Bulletin of the American Physical Society
69th Annual Meeting of the APS Division of Fluid Dynamics
Volume 61, Number 20
Sunday–Tuesday, November 20–22, 2016; Portland, Oregon
Session H28: Particle-laden Flows: General II |
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Chair: Andrea Prosperetti, Johns Hopkins University Room: F149 |
Monday, November 21, 2016 10:40AM - 10:53AM |
H28.00001: Closing the reduced position-space Fokker-Planck equation for shear-induced diffusion using the Physalis method Adam J. Sierakowski, Laura J. Lukassen In the shear flow of non-Brownian particles, we describe the long-time diffusive processes stochastically using a Fokker-Planck equation. Previous work has indicated that a Fokker-Planck equation coupling the probability densities of position and velocity spaces may be appropriate for describing this phenomenon (Lukassen \& Oberlack, Phys.~Rev.~E 89, 2014). The stochastic description, integrated over velocity space to obtain a reduced position-space Fokker-Planck equation, contains unknown space diffusion coefficients. In this work, we use the Physalis method for simulating disperse particle flows (Sierakowski \& Prosperetti, J.~Comp.~Phys., 2016) to verify the colored-noise velocity space model (an Ornstein-Uhlenbeck process) by comparing the simulated long-time diffusion rate with the diffusion rate proposed by the theory. We then use the simulated data to calculate the unknown space diffusion coefficients that appear in the reduced position-space Fokker-Planck equation and summarize the results. [Preview Abstract] |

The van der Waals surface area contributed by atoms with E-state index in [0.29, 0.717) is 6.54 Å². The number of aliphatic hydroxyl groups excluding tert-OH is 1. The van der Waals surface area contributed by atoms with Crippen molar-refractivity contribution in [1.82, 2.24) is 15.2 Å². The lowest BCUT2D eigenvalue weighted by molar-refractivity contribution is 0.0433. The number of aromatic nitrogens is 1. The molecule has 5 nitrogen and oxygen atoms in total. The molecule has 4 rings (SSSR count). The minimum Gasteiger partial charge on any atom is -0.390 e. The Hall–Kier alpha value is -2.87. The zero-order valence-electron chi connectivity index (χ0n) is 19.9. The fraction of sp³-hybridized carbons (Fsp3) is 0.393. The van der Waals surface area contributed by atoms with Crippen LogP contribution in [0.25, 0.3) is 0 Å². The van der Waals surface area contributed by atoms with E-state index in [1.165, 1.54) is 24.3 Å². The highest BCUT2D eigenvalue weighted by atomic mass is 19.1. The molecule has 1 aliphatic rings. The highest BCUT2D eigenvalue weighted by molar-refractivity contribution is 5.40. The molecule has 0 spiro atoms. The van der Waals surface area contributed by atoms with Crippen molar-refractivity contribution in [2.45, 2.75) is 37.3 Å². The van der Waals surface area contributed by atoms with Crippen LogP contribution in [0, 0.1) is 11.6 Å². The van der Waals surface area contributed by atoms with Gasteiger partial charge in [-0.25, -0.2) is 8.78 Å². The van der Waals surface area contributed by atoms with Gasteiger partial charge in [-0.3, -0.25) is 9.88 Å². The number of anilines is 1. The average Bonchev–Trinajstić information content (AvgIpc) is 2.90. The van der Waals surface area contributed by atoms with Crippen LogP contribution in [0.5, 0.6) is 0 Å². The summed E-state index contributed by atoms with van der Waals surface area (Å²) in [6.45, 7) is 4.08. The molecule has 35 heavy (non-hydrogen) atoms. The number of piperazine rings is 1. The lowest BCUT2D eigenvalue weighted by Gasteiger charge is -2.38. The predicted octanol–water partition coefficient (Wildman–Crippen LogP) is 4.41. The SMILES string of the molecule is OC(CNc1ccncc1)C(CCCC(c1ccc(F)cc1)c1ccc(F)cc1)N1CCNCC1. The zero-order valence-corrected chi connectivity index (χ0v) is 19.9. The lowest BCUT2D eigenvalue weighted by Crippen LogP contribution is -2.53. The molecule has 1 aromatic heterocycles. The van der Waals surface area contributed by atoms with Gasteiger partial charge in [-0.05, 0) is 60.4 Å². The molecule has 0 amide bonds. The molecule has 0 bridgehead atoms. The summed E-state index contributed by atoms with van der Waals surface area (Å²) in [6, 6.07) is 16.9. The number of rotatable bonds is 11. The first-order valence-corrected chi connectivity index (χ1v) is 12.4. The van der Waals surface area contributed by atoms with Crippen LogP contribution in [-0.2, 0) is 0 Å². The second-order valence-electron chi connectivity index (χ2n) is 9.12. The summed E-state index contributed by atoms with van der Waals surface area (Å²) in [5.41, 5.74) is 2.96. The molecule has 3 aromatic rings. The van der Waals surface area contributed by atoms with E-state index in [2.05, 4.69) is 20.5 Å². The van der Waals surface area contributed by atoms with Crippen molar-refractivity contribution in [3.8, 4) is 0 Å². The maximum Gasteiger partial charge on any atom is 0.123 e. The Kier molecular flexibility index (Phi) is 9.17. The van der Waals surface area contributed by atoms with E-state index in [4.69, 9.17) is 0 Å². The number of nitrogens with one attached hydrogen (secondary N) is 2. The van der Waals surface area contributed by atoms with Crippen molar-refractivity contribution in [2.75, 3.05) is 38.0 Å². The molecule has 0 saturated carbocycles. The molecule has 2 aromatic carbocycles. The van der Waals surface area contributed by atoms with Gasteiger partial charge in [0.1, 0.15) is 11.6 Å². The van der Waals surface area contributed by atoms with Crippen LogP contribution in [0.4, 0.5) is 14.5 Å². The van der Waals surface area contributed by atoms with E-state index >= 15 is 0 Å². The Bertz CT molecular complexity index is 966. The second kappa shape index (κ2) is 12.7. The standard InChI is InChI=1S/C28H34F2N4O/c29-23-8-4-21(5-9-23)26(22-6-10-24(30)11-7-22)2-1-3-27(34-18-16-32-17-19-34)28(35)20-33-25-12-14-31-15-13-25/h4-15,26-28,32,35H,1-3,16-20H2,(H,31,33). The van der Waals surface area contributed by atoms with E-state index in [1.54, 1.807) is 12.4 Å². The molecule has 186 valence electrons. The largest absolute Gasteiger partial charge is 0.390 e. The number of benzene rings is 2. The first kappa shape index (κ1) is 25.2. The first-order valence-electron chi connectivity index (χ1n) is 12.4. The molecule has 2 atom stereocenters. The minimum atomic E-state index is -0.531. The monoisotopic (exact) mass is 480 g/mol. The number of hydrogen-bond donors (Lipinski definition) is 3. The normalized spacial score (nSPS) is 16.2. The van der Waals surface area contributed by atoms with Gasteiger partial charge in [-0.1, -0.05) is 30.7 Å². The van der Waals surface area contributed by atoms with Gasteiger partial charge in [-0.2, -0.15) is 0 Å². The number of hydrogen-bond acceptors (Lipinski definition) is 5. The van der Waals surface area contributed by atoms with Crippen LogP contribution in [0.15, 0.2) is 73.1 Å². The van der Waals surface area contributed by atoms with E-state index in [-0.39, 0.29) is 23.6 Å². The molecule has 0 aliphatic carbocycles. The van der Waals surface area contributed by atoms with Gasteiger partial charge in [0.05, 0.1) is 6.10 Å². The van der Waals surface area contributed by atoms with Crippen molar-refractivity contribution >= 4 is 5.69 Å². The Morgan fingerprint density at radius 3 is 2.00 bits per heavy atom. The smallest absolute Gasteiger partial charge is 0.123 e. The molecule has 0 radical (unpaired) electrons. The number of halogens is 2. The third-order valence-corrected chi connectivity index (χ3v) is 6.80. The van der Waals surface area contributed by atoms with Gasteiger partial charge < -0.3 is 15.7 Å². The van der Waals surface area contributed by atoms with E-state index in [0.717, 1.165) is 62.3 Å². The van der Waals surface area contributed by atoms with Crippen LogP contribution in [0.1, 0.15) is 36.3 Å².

Monday, November 21, 2016 10:53AM - 11:06AM |
H28.00002: Near-wall effects for momentum, heat and mass transport in gas-particle suspensions at moderate Reynolds numbers Stefan Radl, Federico Municchi, Christoph Goniva Understanding transport phenomena in fluid-particle systems is of primary importance for the design of large-scale equipment, e.g., in the chemical industry. Typically, the analysis of such systems is performed by numerically solving a set of partial differential equations modeling the particle phase and the fluid phase as interpenetrating continua. Such models require a number of closure models that are often constructed via spatial filtering of data obtained from particle-resolved direct numerical simulations (PR-DNS). In the present work we make use of PR-DNS to evaluate corrections to existing closure models. Specifically, we aim on accounting for wall effects on the fluid-particle drag force and the particle-individual Nusselt number. We then propose an improved closure model to be used in particle-unresolved Euler-Lagrange (PU-EL) simulations. We demonstrate that such an advanced closure should account for a dimensionless filter size, as well as a normalized distance from the wall. In addition, we make an attempt to model the filtered fluid velocity profile in wall-bounded suspension flows. [Preview Abstract] |
Monday, November 21, 2016 11:06AM - 11:19AM |
H28.00003: Large scale simulation of particle laden flows using surface-resolved unstructured overset meshes Wyatt Horne, Krishnan Mahesh Particle-laden flows often involve a large range of length scales spanning from large convective scales down to scales near that of the length scale of individual particles. Resolving the fluid features at and below that of individual particles for cases with many moving particles presents difficult numerical challenges. We present a method that seeks to simulate such cases for many moving particles (O(100,000) particles) that uses surface-resolved unstructured overset meshes. Details of the method are overviewed including communication strategies, mesh connectivity, particle movement and the base fluid solver. Simulation results are presented from simulations of single moving particles and from large scale particle-resolved direct numerical simulations of many moving particles. [Preview Abstract] |
Monday, November 21, 2016 11:19AM - 11:32AM |